You’re looking at very small bank-owned inventory and the rest being on the border or maybe short sale and you’re looking at this continued appreciation. So as long as inventory level stays low which makes sense for everybody for that to happen because that continues the appreciation, that continues people not just walking away from the homes, because they’re upside down and they’re thinking it’s no longer worth it to me.

So long as prices keep trending up, even if they’re trending up very slowly, it makes sense for people to stay in their homes and get to a point where they’re at breakeven and not be upside down their homes.

Todd: OK.

Oana: So I see the market recovering. I see the market appreciating, maybe slowly, but appreciating nevertheless. I see a lot of equity sellers coming to market more and more going forward. I don’t see a tsunami of bank-owned properties. I don’t see numbers increasing for short sales. I see the numbers of people with equity rising; everybody else, all those numbers dropping.

Todd: What about the people who have said we’re in a bubble because prices went up 24 percent?

Oana: Prices were artificially low. So when prices drop artificially low, then you’re going to have a big bounce back and that’s what my point was that we’re not going to have a sustainable 24 percent year over year.

Todd: OK.

Oana: But we are going to have slow and steady appreciation, some great, some not so great; but we’re going to have the slow and steady appreciation. We’re not going to see a bubble that’s going to burst.

Todd: Do you think in five years if we look back over the last five or ten years, that the last year was the big appreciation? Do you just foresee us planning out into some whatever equilibrium and being able to say that that was the five years or that was the one year or the 24-month or 12-month period where prices appreciated the most?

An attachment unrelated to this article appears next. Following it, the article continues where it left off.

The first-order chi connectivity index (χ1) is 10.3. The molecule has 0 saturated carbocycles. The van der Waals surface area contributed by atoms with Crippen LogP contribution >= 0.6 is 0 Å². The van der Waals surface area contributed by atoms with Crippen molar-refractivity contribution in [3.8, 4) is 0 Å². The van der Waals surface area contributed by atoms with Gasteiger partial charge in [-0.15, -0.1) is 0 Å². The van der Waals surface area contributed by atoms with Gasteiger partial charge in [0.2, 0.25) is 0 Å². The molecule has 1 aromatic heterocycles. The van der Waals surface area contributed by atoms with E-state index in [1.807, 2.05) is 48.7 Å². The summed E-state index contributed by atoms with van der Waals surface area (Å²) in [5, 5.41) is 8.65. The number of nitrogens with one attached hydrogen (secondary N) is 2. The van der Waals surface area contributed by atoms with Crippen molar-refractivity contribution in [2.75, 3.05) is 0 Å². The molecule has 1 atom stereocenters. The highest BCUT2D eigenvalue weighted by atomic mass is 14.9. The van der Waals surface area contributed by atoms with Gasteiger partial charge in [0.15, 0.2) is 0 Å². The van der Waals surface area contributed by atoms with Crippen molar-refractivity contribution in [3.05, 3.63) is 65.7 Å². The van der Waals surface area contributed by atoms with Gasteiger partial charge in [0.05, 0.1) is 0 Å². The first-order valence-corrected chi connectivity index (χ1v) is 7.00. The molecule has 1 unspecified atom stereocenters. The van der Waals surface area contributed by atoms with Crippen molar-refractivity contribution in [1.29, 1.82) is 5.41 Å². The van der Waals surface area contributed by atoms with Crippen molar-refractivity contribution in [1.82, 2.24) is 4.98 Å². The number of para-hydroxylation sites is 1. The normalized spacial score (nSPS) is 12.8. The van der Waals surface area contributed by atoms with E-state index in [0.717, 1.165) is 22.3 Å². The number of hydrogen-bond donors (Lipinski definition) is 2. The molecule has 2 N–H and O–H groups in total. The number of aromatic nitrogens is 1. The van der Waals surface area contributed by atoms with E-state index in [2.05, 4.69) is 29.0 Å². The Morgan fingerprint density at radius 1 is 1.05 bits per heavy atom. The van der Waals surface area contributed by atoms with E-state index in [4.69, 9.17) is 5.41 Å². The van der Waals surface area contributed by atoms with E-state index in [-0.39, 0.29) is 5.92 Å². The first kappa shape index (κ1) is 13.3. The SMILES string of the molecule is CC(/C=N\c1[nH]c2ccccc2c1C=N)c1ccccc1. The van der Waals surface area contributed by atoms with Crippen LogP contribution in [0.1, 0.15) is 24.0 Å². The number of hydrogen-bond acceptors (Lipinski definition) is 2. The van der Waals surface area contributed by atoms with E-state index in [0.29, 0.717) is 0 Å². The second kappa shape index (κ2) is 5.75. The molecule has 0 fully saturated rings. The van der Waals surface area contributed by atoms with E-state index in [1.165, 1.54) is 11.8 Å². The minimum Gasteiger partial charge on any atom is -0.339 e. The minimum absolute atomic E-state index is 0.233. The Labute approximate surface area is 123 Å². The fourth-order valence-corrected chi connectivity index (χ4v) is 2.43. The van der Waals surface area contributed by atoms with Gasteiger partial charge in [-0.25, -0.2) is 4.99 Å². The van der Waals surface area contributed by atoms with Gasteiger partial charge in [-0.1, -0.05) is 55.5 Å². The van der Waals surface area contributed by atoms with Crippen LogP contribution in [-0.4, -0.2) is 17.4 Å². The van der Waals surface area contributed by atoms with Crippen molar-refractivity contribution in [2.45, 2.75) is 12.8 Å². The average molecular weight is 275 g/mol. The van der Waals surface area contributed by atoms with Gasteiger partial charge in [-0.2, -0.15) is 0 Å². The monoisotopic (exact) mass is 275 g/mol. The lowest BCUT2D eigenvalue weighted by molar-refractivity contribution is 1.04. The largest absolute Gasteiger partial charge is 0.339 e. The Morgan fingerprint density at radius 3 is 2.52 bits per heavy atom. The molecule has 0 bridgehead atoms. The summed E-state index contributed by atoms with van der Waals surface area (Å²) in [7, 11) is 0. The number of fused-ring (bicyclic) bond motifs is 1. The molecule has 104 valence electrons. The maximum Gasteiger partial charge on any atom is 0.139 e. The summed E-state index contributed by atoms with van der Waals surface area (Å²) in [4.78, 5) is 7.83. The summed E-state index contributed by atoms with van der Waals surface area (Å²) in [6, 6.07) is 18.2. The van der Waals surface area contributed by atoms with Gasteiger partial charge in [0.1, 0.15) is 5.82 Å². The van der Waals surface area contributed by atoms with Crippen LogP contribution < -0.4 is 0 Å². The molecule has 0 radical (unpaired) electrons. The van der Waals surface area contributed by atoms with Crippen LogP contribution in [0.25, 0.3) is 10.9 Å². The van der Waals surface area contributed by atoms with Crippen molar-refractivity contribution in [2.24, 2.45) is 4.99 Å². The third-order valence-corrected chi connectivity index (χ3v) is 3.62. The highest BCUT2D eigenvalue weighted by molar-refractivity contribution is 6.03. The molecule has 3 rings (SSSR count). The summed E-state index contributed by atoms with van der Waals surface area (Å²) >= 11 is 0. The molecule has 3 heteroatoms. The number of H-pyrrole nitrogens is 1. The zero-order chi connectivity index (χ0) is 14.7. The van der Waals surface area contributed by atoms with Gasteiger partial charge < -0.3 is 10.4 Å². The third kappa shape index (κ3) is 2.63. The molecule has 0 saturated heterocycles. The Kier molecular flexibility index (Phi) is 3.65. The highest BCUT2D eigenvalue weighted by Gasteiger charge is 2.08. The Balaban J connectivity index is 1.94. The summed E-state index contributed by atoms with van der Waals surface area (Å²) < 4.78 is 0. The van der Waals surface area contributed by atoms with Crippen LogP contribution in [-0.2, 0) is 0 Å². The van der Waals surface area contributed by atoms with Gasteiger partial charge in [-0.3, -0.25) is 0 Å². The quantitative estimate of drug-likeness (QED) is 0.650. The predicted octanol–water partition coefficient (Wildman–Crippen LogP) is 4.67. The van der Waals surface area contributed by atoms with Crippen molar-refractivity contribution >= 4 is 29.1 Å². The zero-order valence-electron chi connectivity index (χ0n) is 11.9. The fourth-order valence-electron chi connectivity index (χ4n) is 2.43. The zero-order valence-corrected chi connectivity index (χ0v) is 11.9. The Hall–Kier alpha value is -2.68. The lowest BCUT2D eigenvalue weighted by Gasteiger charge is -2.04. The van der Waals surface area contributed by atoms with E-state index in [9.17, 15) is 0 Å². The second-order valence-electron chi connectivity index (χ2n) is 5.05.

Oana: I think that’s very likely unless some traumatic or dramatic thing happens nationwide that somehow forces prices up. All of a sudden, we have inflation rising or something crazy like that happening something happening on the national scene, locally we’re just going to have slow and steady appreciation.

Todd: OK. I agree with that. So I just want to share that information with you. I get this question all the time. I figured it would be easier to answer it in a video. That’s sort of historically how things have gone and when you look forward, you kind of see that’s where they’re going. I agree, no tsunami and the shadow inventory for the most part, it’s not in anybody’s interest to foreclose like crazy and trash all the markets again. Banks have incentives now, a lot of incentives to make reasonable decisions and only foreclosing on people that they know they’re never going to resolve and everybody else working out a deal.

Oana: Right.

Todd: A really smoking deal, like two percent interest rate, 40-year loans to make them stay in and make those loans current again or make them performing, so they can sell them or do whatever because that’s how they make their money.

Oana: Absolutely.

Todd: They don’t make money foreclosing. They make money by selling performing notes to investors.

Oana: Right.

Todd: OK. Sweet. So that is my update for today. Thank you very much Oana.

Oana: You’re welcome.

Todd: And hope to see you on another video Thanks.